Catching up with… Patrick Passe
What makes Frenchman Patrick Passe one of the most successful world record organizers ever?
Second article in Dan BC's series on training for peak performance, extracted from his much-loved book, Above All Else…
Training ourselves to stop telling our bodies what to do…
Few concepts are less understood than that of trusting your instincts. We all get the idea. But isn’t it something that just happens by chance? Something only exceptional athletes can do? And what exactly are our instincts anyway? Is it really possible to actually TRAIN to trust them?
Deep inside us all, the innate ability exists to “trust our instincts”. We were born with it. Given the fact that it exists, it is also possible to train and groom the “skill” of trusting our instincts. To become a natural athlete that can instinctively perform at the best of our abilities without obvious thought or effort, we must do two things.
We may be genetically built to accommodate the skills necessary for certain sports but we are not born with athletic instincts. Athletic skills are acquired. Only after much actual repetition and extensive visualization do such skills become instinctive and happen automatically as muscle memory.
When our mind is calm, undistracted by outside thoughts and focused only on the task at hand, trusting our instincts and our best performance happens automatically. In that moment nothing else in the world exists except the next move we need to make. We aren’t aware of physical pain and don’t feel fear or emotional anxiety. The only thing in our world is this basket, this pass, this stroke, this move, or the freefall formation we are doing right then. When we stop “trying to think” how we do a move, and just do it, we are allowing our instincts to take over.
For the purposes of this conversation please accept these two definitions:
Athletic instinct / muscle memory - The amount of a move, or a skill, that you have trained to the point that it happens automatically without the need for additional conscious thought. (Putting one foot in front of the other when you are walking.)
Trusting your instincts – Trusting your body to do the amount of the move, or skill, it knows by muscle memory on its own, without conscious input from you. (You don’t think about how to walk, you just walk.)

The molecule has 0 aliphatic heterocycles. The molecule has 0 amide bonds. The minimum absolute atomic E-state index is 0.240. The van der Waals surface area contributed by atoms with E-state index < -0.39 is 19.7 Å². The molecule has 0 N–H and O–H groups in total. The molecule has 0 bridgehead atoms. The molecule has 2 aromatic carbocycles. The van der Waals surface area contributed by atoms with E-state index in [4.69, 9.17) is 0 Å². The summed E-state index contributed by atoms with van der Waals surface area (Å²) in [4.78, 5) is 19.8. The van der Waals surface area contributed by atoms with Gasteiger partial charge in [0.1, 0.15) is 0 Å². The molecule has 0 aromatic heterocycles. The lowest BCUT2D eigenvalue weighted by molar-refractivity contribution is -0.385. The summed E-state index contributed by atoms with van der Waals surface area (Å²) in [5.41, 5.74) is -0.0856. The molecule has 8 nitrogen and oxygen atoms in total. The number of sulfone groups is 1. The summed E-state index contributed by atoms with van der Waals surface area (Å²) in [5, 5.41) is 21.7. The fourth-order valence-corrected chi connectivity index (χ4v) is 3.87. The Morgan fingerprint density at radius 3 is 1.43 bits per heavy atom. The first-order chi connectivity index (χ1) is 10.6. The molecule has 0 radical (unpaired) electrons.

In Formation Skydiving we can most efficiently train our individual flying skills in a Wind Tunnel, incredible machines that are freefall simulators. In the same way a golfer spends a great deal of time slowly and smoothly working out the body mechanics of a perfect swing, in a wind tunnel skydivers can practice the exact physical input necessary for aggressive, precise moves.
With enough practice we eventually learn the technical skill. It’s not perfect but we understand how it is done. We do it slowly because it requires us to think through every part of the move in order to coordinate all the participating body parts so that they work together as one. At this time the skill is not yet trained to the point of muscle memory. We are capable of performing the move, but to do it correctly our bodies require many reminders from us in the process. Consequently, when we follow our instincts they will naturally tell us to slow down and think through each part of the move one step at a time.
With enough repetition and visualization our body begins to develop some degree of muscle memory. The muscle memory allows us to think less because our body knows more. The more of a move our body knows as muscle memory the fewer reminders it needs from us during the move. If we relax and trust our instincts we will naturally allow our body to do what it knows how to do, while only giving our body the additional information it needs. The ultimate extension of this is when we have executed and visualized it so many times, that the entire move happens with minimal thought or none at all. We recognize the need to make a specific move and it happens automatically, instinctively. There is no need for a single thought so we don’t give it one. We just do it.